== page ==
Trout Ponds Park
Trout Ponds Park is more than a century old. The idea was conceived by John Davidge, a tannery owner who also owned the land called Davidge Tract. Soon after the Civil War in 1869, the development was started. It is said that it took no great wizardry to make a park as the Davidge lands literally bubbled with springs, ponds and a quiet brook. Mr. Davidge soon acquired a partner, Norman K. Waring, who had helped bring the southern Central Railroad (now O.H.R.R.) to this area. Under his direction, the ponds were built up and opened to the public as an amusement park and picnic grounds in June of 1870. The ponds were originally about 6.5 acres. They were said to be one of the best parks in the state at the time.
This was a headline for an article from the Owego Gazette on June 8, 1871. A group had traveled from Owego for opening festivities and was very impressed by the work that Messrs. Waring and Davidge had done. In the space of two years, thirteen ponds had been completed “literally alive with beautiful trout” that were from eight to fifteen inches in length and weighed between one-quarter to two pounds each. At the terminus of the ponds, there was a hatching house, where 60,000 trout had been released the past season.
Norman K. Waring, a builder of wooden bridges throughout the United States, had principal charge of the works and had definitely applied his handiwork to the grounds. There was an elegant pavilion capable of accommodating 300 to 400 people, a bowling alley, a croquet court and a baseball diamond. Mr. Waring had not forgotten the natural world: “The grounds are splendidly shaded with an abundance of trees of natural growth and are covered over with comfortable seats beneath stately forest trees, and by the side of cold refreshing springs . . .”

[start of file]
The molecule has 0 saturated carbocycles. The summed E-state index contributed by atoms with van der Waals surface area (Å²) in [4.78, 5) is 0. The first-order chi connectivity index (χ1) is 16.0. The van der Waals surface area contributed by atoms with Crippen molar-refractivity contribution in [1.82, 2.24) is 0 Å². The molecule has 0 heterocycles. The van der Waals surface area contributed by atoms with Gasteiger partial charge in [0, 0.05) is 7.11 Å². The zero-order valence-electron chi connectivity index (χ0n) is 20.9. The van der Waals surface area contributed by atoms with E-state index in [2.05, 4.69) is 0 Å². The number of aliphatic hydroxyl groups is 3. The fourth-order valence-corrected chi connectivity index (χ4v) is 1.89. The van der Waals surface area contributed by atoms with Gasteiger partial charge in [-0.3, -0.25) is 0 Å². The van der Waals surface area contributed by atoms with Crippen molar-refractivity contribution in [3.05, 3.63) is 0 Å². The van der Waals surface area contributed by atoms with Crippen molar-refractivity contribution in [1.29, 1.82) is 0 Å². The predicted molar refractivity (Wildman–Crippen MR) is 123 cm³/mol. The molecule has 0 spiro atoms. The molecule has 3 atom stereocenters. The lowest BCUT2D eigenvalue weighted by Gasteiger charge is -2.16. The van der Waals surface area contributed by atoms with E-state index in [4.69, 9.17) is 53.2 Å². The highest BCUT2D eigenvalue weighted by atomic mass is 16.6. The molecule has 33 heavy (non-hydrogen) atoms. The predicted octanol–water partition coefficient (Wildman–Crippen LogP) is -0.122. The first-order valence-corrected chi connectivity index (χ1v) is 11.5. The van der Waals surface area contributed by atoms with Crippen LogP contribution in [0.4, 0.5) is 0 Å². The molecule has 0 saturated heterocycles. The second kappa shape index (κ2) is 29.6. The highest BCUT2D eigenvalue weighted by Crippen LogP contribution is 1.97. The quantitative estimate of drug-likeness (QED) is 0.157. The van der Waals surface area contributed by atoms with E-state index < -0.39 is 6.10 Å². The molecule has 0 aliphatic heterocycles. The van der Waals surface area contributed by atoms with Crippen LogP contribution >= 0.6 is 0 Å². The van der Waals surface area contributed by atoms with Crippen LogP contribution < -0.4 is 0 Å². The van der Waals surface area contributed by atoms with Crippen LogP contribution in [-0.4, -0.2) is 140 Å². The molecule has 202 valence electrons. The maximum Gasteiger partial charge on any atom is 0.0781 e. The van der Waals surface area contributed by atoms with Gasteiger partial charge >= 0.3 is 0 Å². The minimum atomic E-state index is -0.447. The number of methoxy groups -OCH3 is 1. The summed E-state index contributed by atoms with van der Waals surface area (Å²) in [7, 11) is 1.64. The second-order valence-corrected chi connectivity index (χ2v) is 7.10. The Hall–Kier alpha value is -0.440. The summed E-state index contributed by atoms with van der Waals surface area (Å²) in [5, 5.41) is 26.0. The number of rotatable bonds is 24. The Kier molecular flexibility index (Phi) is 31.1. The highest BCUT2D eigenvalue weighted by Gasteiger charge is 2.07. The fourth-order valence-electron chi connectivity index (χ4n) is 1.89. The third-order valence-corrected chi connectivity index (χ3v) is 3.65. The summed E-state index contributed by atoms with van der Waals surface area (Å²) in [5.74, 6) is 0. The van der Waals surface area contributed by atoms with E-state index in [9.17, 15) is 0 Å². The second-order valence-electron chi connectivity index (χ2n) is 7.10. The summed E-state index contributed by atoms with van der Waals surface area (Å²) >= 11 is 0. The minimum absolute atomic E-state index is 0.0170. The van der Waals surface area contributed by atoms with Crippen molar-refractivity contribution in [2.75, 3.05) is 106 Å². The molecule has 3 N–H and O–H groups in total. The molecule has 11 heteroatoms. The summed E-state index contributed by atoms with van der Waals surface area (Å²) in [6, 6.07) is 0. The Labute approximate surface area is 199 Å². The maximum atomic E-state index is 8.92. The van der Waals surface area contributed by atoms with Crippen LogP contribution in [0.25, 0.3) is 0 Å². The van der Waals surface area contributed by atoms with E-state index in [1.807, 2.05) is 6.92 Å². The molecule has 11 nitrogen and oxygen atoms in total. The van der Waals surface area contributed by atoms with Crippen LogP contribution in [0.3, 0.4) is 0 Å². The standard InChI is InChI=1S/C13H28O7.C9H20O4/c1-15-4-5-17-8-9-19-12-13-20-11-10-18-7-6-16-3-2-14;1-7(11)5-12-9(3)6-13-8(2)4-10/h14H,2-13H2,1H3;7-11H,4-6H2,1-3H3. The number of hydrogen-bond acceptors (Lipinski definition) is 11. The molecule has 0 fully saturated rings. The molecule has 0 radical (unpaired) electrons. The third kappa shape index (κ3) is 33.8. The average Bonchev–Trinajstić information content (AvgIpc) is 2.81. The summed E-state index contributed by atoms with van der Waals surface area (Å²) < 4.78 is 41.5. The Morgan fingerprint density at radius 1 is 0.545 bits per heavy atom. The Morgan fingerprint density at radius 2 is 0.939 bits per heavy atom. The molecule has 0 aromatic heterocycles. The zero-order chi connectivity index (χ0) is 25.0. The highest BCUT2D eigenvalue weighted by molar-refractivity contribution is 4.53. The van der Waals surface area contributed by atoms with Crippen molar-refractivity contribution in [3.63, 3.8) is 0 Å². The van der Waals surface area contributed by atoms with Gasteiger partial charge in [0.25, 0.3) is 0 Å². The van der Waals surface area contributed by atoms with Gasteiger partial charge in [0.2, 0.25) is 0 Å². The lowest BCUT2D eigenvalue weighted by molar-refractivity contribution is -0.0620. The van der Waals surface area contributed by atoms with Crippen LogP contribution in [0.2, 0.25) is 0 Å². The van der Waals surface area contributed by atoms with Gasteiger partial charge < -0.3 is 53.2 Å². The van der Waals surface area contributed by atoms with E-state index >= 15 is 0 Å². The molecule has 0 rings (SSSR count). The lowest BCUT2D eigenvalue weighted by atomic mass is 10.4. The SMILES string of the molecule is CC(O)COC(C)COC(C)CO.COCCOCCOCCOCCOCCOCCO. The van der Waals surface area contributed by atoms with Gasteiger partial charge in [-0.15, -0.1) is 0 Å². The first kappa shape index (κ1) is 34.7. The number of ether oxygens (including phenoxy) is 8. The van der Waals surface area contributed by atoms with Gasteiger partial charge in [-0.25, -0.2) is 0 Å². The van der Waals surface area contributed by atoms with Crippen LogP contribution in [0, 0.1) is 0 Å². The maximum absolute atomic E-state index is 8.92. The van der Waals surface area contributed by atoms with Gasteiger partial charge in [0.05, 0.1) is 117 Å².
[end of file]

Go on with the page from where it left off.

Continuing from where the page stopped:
There were two good hotels in Newark Valley at the time — the Newark Valley House (the present site of the Municipal Building) and the Dimmick House, near the Depot of the Southern Central Railroad. The Dimmick was not quite complete, but was still open for customers.
The writer for The Gazette believed that 800 people came on opening day. He felt he was speaking for the group when he said that the Trout Ponds “offer greater attractions to pleasure seekers, than any other resort in this region of country.” Remember, this was four years before Hiawatha Island. Music for the occasion was provided by Messrs. Paris and Smith, assisted by members of the Ahwaga Cornet Band.
As with many facilities in rural America, the Trout Ponds went into decline reaching a low point in the 1940′s and 1950′s. In 1954, the Trout Ponds were sold to the Village of Newark Valley for $1 and clean-up began in 1957.
Today, the Trout Ponds Park is a site for community events equipped with pavilions, playground, basketball court, baseball diamonds, and summer entertainment. Weddings have been held on the beautiful gateway bridge followed by a reception held at a pavilion. To reserve a pavilion for your family reunion, wedding reception, or just a picnic, call the village office to make your reservations, print out the Community Use Form,and return it to the village office along with the payment due.
If desired, print and return the Alcohol Permit Form.